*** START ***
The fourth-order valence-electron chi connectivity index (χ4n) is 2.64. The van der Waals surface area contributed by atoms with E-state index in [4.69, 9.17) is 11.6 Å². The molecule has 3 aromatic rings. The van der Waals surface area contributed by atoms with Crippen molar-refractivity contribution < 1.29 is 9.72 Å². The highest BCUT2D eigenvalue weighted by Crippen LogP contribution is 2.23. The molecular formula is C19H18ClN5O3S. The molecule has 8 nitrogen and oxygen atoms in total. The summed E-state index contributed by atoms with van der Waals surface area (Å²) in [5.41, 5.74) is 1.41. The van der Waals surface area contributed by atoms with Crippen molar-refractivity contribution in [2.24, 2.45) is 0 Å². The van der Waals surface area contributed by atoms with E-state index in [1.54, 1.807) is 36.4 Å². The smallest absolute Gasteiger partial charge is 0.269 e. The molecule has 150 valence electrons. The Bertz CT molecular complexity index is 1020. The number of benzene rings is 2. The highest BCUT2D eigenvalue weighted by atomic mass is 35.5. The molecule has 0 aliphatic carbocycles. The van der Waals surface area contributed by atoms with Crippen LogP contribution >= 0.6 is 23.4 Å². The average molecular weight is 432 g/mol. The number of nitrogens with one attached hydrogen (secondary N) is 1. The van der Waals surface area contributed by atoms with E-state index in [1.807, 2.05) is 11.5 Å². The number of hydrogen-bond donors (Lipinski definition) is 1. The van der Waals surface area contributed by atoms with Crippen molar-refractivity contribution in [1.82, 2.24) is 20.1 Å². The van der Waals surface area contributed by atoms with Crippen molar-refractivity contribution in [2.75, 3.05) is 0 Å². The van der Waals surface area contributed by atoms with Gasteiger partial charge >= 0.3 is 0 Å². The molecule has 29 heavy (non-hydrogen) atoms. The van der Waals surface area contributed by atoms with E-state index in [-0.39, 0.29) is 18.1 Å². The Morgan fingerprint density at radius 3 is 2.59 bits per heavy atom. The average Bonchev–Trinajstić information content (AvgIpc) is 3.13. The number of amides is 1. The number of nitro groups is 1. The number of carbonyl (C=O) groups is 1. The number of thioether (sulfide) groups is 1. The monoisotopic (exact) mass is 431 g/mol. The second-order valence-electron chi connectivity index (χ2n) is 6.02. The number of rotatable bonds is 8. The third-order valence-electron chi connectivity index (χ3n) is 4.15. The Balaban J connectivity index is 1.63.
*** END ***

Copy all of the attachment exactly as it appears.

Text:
The fourth-order valence-electron chi connectivity index (χ4n) is 2.64. The van der Waals surface area contributed by atoms with E-state index in [4.69, 9.17) is 11.6 Å². The molecule has 3 aromatic rings. The van der Waals surface area contributed by atoms with Crippen molar-refractivity contribution < 1.29 is 9.72 Å². The highest BCUT2D eigenvalue weighted by Crippen LogP contribution is 2.23. The molecular formula is C19H18ClN5O3S. The molecule has 8 nitrogen and oxygen atoms in total. The summed E-state index contributed by atoms with van der Waals surface area (Å²) in [5.41, 5.74) is 1.41. The van der Waals surface area contributed by atoms with Crippen molar-refractivity contribution in [2.24, 2.45) is 0 Å². The van der Waals surface area contributed by atoms with E-state index in [1.54, 1.807) is 36.4 Å². The smallest absolute Gasteiger partial charge is 0.269 e. The molecule has 150 valence electrons. The Bertz CT molecular complexity index is 1020. The number of benzene rings is 2. The highest BCUT2D eigenvalue weighted by atomic mass is 35.5. The molecule has 0 aliphatic carbocycles. The van der Waals surface area contributed by atoms with Crippen LogP contribution >= 0.6 is 23.4 Å². The average molecular weight is 432 g/mol. The number of nitrogens with one attached hydrogen (secondary N) is 1. The van der Waals surface area contributed by atoms with E-state index in [1.807, 2.05) is 11.5 Å². The number of hydrogen-bond donors (Lipinski definition) is 1. The van der Waals surface area contributed by atoms with Crippen molar-refractivity contribution in [1.82, 2.24) is 20.1 Å². The van der Waals surface area contributed by atoms with Crippen molar-refractivity contribution in [2.75, 3.05) is 0 Å². The van der Waals surface area contributed by atoms with Gasteiger partial charge >= 0.3 is 0 Å². The molecule has 29 heavy (non-hydrogen) atoms. The van der Waals surface area contributed by atoms with E-state index in [-0.39, 0.29) is 18.1 Å². The Morgan fingerprint density at radius 3 is 2.59 bits per heavy atom. The average Bonchev–Trinajstić information content (AvgIpc) is 3.13. The number of amides is 1. The number of nitro groups is 1. The number of carbonyl (C=O) groups is 1. The number of thioether (sulfide) groups is 1. The monoisotopic (exact) mass is 431 g/mol. The second-order valence-electron chi connectivity index (χ2n) is 6.02. The number of rotatable bonds is 8. The third-order valence-electron chi connectivity index (χ3n) is 4.15. The Balaban J connectivity index is 1.63.